Only Ten Years to Live
Contributed by Lewis J. Walker, CFP®
Writing about the death of Roger Ailes, Jenny Stanton, Dailymail.com, referenced the 2013 biography, Roger Ailes Off Camera by Zev Chafets. Ailes was a controversial political consultant who became a master of television news and opinion. He passed away on May 18, 2017, just after his 77th birthday.
Roger Ailes had ongoing health challenges, including hemophilia, prostate problems, joint problems, and trouble walking. Ailes told Chafets that just before he turned 72, given ill health, "The actuaries say I have six to eight years. The best tables give me ten." Turns out, he had only five years to live.
If you were told today that at most you had but ten years to live, what would you do? What would you put behind you? What would you begin?
The first wave of the baby boomer surge turned 70 last year, so "retirement" is a hot topic. Retirement is a redirection of meaning and purpose and a change in daily activities. While some may proclaim that they will "never retire," potential illness or incapacity, and death are realities to be reckoned with. Given the Age Wave, for those who have worked much of their lives, key people in a business, business owners, and professionals, questions loom about "what's next and how do I handle it?" A spouse, who also has worked and/or was a stay-at-home parent, may have similar questions.
When you think about a change in direction, voluntary or involuntary, you might ask, how important is what I do (my job, business, profession) to my financial security and independence, and that of my family or others who depend on me? How does what I do play into meaning and purpose, before I step down, and after?
Once I no longer am working for a living, how will my interaction with family and loved ones change? In thinking about family dynamics, a 2003 book, Wealth In Families, by Charles W. Collier, senior philanthropic adviser at Harvard University, suggests useful questions. The book is aimed at families with significant wealth, yet the ponderings apply to everyone, even those who don't feel wealthy, but by many yardsticks, are.
As you frame your post-retirement future, or the future of your family after your departure from this earthly plane, consider questions that govern estate planning decisions as well as what you will do with your remaining life. What really is important to you and your family? What should you do to guide and support the life journey of each family member over time? How wealthy do you want your children to be? Does your family have charitable and societal goals important to them? How will you participate?
Roger Ailes may have had the biography written because of legacy objectives. Envision your celebration of life service. What would you want said about you? What do you want your children and grandchildren to learn from you, to remember? Do you feel any personal responsibilities beyond your family? How does spirituality and philanthropy influence your value system?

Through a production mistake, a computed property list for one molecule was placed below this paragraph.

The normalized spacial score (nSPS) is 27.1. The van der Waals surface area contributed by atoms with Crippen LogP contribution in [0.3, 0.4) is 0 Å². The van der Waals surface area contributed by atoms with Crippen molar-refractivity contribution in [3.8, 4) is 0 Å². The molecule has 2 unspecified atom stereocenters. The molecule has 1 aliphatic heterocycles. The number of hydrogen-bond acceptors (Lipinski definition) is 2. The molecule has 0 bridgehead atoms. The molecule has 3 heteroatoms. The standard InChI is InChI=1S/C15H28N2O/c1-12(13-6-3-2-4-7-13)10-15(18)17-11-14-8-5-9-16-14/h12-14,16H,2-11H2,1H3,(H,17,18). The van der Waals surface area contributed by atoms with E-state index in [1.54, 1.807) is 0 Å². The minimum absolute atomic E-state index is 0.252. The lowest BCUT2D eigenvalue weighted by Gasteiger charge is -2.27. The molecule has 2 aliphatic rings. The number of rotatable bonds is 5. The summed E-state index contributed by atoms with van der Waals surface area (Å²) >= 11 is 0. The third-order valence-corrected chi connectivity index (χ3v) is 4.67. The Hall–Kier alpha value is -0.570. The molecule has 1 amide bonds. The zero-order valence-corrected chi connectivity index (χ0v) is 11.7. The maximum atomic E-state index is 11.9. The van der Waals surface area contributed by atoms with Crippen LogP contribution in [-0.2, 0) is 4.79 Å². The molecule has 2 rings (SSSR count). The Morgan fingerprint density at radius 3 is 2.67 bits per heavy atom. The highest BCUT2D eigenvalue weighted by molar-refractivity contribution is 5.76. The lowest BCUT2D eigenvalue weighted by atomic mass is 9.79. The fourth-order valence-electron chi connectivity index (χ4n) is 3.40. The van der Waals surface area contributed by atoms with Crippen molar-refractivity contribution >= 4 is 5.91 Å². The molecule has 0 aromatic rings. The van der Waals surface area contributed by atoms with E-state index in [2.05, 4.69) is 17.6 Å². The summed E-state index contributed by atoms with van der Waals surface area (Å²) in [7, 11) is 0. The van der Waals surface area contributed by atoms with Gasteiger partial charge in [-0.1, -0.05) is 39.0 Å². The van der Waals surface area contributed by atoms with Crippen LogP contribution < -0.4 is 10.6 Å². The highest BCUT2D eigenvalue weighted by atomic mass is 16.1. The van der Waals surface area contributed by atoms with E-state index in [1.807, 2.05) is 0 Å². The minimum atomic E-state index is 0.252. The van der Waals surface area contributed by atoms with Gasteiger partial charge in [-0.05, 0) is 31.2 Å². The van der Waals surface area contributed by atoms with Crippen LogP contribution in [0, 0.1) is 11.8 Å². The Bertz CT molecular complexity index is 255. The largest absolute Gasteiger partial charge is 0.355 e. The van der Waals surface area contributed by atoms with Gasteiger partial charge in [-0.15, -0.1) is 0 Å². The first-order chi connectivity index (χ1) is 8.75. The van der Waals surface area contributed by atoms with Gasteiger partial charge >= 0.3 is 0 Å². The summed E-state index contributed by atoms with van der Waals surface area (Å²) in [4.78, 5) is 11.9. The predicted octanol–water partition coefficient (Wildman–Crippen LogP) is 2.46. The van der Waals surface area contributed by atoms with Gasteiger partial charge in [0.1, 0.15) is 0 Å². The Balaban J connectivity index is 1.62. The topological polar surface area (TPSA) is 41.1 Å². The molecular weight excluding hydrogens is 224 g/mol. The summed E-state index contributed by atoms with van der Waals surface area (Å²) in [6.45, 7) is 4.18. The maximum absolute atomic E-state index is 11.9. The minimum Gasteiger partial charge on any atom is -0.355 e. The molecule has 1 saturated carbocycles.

Dan Sullivan, The Strategic Coach, said, "Always make your future bigger than your past." Once you retire, sell or step down from your business, how will you make your future bigger than your past? How will you maintain meaning, purpose, and health, eliminating boredom? What's on your bucket list?
At a men's group meeting at church, the topic of study was the Holy Land. Of the six men at the table, one had not visited Israel. The retired gentleman said, "I would like to go...someday." Eliminate "someday." Set a date. Find a pilgrimage group. Go!
What is your vision of the future? What’s your family's vision of their future and does it jive with yours?
Roger Ailes reportedly had a net worth north of $100 million. Ailes is survived by his third wife and a 16 year-old son, having become a first time dad at age 60. One has to wonder about the impact of a substantial fortune on his family? Roger is gone. The wealth is still here.
What have you put in place for your family and surviving loved ones? If the Lord took you tomorrow, are plans current? Are legal documents in place? How would you answer the above questions? How would you answer God’s questions?
What do you want to do that is yet undone? What do you need to do that is yet undone?
Lewis Walker is a financial planning and investment strategist at Capital Insight Group; 770-441-2603. Securities and advisory services offered through The Strategic Financial Alliance, Inc. (SFA). Lewis Walker is a registered representative and investment adviser representative of SFA which is otherwise unaffiliated with Capital Insight Group.